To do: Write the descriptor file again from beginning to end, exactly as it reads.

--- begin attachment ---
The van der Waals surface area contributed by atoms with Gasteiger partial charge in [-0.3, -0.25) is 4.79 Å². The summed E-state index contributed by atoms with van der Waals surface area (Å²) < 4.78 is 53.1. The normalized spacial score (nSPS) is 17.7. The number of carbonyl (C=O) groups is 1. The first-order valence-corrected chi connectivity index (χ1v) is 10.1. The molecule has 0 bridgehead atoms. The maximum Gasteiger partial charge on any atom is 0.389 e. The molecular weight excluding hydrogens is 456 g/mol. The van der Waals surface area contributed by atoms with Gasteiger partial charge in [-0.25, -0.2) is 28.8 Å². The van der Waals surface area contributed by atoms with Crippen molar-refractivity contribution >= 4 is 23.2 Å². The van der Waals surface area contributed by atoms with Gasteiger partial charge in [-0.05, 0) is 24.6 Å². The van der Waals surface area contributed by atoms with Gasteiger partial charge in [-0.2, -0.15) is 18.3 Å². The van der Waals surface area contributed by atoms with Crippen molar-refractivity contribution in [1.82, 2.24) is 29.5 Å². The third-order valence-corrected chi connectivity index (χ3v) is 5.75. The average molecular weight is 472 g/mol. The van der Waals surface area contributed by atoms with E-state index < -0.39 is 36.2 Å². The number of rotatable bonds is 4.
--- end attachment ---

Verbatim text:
The van der Waals surface area contributed by atoms with Gasteiger partial charge in [-0.3, -0.25) is 4.79 Å². The summed E-state index contributed by atoms with van der Waals surface area (Å²) < 4.78 is 53.1. The normalized spacial score (nSPS) is 17.7. The number of carbonyl (C=O) groups is 1. The first-order valence-corrected chi connectivity index (χ1v) is 10.1. The molecule has 0 bridgehead atoms. The maximum Gasteiger partial charge on any atom is 0.389 e. The molecular weight excluding hydrogens is 456 g/mol. The van der Waals surface area contributed by atoms with Gasteiger partial charge in [-0.25, -0.2) is 28.8 Å². The van der Waals surface area contributed by atoms with Crippen molar-refractivity contribution >= 4 is 23.2 Å². The van der Waals surface area contributed by atoms with Gasteiger partial charge in [-0.05, 0) is 24.6 Å². The van der Waals surface area contributed by atoms with Gasteiger partial charge in [-0.2, -0.15) is 18.3 Å². The van der Waals surface area contributed by atoms with Crippen molar-refractivity contribution in [1.82, 2.24) is 29.5 Å². The third-order valence-corrected chi connectivity index (χ3v) is 5.75. The average molecular weight is 472 g/mol. The van der Waals surface area contributed by atoms with E-state index < -0.39 is 36.2 Å². The number of rotatable bonds is 4.